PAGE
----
Revolution#123, March 16, 2008


Defining the Issue as
“National Security” and Patriotism

While many people may want the terms of the presidential election to be about getting the U.S. out of the war on Iraq, the whole election setup is setting very different terms for all who enter into the electoral pathway. In the last few weeks the election has focused on who will be the best commander-in-chief for the “War on Terror,” and who will be the best person to protect, represent for, and advance the interests of the U.S. empire in the world today.

Throughout the campaign so far there has been a continual “undercurrent” of attacks on Obama—including widely distributed internet slanders that he is a Muslim fundamentalist. But after Obama swept 11 straight primaries and emerged as the front runner, the attacks went mainstream. Fox News and others made a big issue out of the fact that Obama doesn’t wear an American flag lapel pin all the time—generally a required symbol for any credible candidate. A photo got circulated from an old issue of Time magazine showing Obama not holding his hand over his heart while the national anthem played—while Hillary Clinton stood next to him with her hand patriotically over her heart. Obama’s wife, Michelle, was attacked for telling a crowd that she’s really proud of her country for the first time in her adult life.

This took a further leap when Hillary Clinton began charging that Obama was being soft on the so-called “war on terror.” She declared that only she is enough of a hawk to go nose to nose with McCain since the election “will be about national security.” She ran ominous ads warning that unlike Obama, she is “ready to lead in a dangerous world” at “3 AM.” Speaking in Waco, Texas, with more than two dozen military veterans and flag officers lined up behind her (get the message?), Clinton invoked McCain’s rhetoric attacking Obama for being “missing in action” during security deliberations in the Senate.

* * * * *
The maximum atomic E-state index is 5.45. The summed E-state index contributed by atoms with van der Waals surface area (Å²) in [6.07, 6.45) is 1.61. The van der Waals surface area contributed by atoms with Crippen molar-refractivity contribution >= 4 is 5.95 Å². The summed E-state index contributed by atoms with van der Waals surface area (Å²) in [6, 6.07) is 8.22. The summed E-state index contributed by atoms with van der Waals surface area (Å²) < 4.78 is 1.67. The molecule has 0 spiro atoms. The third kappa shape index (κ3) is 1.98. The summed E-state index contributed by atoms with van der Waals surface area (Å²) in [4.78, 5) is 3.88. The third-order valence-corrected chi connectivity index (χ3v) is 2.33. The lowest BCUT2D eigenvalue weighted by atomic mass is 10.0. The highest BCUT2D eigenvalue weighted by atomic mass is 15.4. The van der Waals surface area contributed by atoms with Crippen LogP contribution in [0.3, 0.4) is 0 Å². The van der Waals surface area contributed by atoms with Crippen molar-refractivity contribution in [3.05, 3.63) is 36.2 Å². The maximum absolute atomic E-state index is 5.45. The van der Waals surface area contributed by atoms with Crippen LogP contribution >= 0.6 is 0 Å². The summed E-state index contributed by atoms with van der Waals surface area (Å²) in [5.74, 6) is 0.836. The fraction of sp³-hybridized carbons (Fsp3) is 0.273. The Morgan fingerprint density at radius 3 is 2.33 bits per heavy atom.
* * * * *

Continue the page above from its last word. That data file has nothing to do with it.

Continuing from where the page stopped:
And how did Obama “counter” all this? By insisting that he had as much “love for this country” as anyone.

Who Needs Patriotism? And Who Doesn’t?

Here’s the truth about American patriotism: There is nothing good aboutAmerican patriotism. Whether patriotism is interpreted as “my country right or wrong,” or “my country, love it and change it,” patriotism only means something in the context of aligning with the interests of the rulers of the United States against those of the people of the world. Otherwise, what’s the point? Just say you are for justice. Or just say you are against oppression. But when you frame your position, whatever it is, in the American flag you’re aligning yourself on the wrong side of the biggest problems the world faces.

From “the halls of Montezuma” (when the U.S. Marines invaded Mexico to defend the interests of U.S. oil companies) to the “shores of Tripoli” (when the U.S. Navy enforced the right of U.S. commerce—including slave trade—off the shores of North Africa), this country has been and is a capitalist (now imperialist) nation that exploits and oppresses the people of the world. The “American way of life” was built in large part on the near-genocide of Native Americans and slavery. The vast gap between the wealth of countries like the United States, and the killing poverty and oppression in most of the world, cannot be resolved in a good way starting from “what’s good for America” or trying to make the USA “a force for good in the world.” And if your starting point is “American patriotism” in any form, including “America’s national security interests,” you’re setting yourself up to be maneuvered into supporting whatever wars of aggression the rulers of this country wage to enforce the position of the U.S. over the rest of the world.

The overwhelming majority of people in this country have fundamentally different interests than those of the rulers of this country. Internationalism is a much more lofty and inspiring framework from which to measure what we are aiming for. And shouldn’t this be the standard by which we judge those we look to as leaders?

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